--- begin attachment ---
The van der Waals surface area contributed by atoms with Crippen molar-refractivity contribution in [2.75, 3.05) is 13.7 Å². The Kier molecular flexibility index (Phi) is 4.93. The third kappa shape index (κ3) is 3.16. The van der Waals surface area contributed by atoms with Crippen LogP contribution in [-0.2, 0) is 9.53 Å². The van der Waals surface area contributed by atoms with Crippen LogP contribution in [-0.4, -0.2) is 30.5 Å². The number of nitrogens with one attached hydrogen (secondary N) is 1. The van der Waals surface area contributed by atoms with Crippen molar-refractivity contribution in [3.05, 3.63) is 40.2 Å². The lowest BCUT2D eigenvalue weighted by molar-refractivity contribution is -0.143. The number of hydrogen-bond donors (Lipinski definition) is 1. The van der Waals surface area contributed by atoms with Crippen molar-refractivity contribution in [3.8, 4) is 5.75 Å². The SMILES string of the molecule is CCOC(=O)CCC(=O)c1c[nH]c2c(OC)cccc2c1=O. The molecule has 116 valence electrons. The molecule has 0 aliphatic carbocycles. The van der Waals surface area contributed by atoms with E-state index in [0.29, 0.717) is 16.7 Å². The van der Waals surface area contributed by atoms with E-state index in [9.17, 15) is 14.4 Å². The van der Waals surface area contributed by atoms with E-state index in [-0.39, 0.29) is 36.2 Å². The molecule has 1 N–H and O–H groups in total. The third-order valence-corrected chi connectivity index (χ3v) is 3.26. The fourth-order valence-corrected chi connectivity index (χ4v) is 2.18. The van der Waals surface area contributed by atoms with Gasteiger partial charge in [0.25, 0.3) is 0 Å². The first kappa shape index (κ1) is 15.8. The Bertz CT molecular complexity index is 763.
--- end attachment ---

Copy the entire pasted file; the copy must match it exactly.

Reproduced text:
The van der Waals surface area contributed by atoms with Crippen molar-refractivity contribution in [2.75, 3.05) is 13.7 Å². The Kier molecular flexibility index (Phi) is 4.93. The third kappa shape index (κ3) is 3.16. The van der Waals surface area contributed by atoms with Crippen LogP contribution in [-0.2, 0) is 9.53 Å². The van der Waals surface area contributed by atoms with Crippen LogP contribution in [-0.4, -0.2) is 30.5 Å². The number of nitrogens with one attached hydrogen (secondary N) is 1. The van der Waals surface area contributed by atoms with Crippen molar-refractivity contribution in [3.05, 3.63) is 40.2 Å². The lowest BCUT2D eigenvalue weighted by molar-refractivity contribution is -0.143. The number of hydrogen-bond donors (Lipinski definition) is 1. The van der Waals surface area contributed by atoms with Crippen molar-refractivity contribution in [3.8, 4) is 5.75 Å². The SMILES string of the molecule is CCOC(=O)CCC(=O)c1c[nH]c2c(OC)cccc2c1=O. The molecule has 116 valence electrons. The molecule has 0 aliphatic carbocycles. The van der Waals surface area contributed by atoms with E-state index in [0.29, 0.717) is 16.7 Å². The van der Waals surface area contributed by atoms with E-state index in [9.17, 15) is 14.4 Å². The van der Waals surface area contributed by atoms with E-state index in [-0.39, 0.29) is 36.2 Å². The molecule has 1 N–H and O–H groups in total. The third-order valence-corrected chi connectivity index (χ3v) is 3.26. The fourth-order valence-corrected chi connectivity index (χ4v) is 2.18. The van der Waals surface area contributed by atoms with Gasteiger partial charge in [0.25, 0.3) is 0 Å². The first kappa shape index (κ1) is 15.8. The Bertz CT molecular complexity index is 763.